A process has been developed that enables the production of a 2-mm flat camera. The lens is partitioned into 135 tiny facets, similar to the eyes of an insect. The facetVISION camera is suitable for use in the automotive and printing industries, in medical engineering, and in smartphones.
Just as with an insect's eyes, the mini-camera is composed of many small, uniform lenses that are positioned close together, similar to the pieces of a mosaic. Each facet receives only a small section of its surroundings. The insect's brain aggregates the many individual images of the facets to a whole picture. In the facetVISION camera, micro-lenses and aperture arrays perform these functions. Due to the offset of each lens to its associated aperture, each optical channel has an individual viewing direction and always depicts another area of the field of vision.
The micro-lenses can be manufactured economically in large quantities using processes similar to those applied in the semiconductor industry for making computer chips. Thousands of facetVISION camera lenses can be manufactured in parallel.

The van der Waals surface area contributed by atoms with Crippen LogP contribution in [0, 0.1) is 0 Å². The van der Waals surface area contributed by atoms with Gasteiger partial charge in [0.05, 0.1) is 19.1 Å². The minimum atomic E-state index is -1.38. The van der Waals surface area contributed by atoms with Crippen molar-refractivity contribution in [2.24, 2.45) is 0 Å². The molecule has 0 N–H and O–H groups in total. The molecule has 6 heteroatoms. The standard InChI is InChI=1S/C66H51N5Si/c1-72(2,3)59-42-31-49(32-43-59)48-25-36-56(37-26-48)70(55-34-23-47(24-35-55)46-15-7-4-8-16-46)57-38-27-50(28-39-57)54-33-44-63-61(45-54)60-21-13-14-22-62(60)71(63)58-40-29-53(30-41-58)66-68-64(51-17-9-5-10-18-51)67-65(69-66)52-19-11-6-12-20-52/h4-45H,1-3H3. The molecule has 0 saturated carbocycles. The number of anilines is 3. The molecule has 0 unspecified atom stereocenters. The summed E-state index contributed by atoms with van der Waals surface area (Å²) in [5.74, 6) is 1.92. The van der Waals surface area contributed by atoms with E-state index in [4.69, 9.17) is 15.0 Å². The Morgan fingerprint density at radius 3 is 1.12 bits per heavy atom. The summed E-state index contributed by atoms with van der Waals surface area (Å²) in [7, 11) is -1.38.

With a camera thickness of two millimeters, this technology enables a resolution of up to four megapixels — a higher resolution compared to cameras in industrial applications such as robot technology or automobile production. In medical engineering, the cameras can be used for optical sensors, which will be able to quickly and easily examine blood. In the printing industry, such cameras are needed to check the print image at high resolution while the machine is running. Other applications include cameras in cars that help parking, or in industrial robots that prevent collisions between man and machines.
Compound eye technology is also suitable for integration into smartphones, which currently include camera lenses that are about five millimeters thick in order to show a satisfactorily sharp image of the surroundings. Since the camera is thicker than the smartphone housing, it sticks out of the smartphone's back cover. The manufacturers call this the “camera bump.” The camera lenses for smartphones are not made on wafers, but in injection-molded plastic. In this procedure, hot liquid plastic is poured into a mold, and robots then assemble the finished lenses into the smartphone camera.
With the new technology, it would be possible to place several smaller lenses next to each other in the smartphone camera. The combination of facet effect and proven injection-molded lenses would enable resolutions of more than 10 megapixels in a camera requiring just a thickness of about 3.5 mm.
For more information, contact Dr. Kevin Füchsel at +49 3641 807-273; weblink.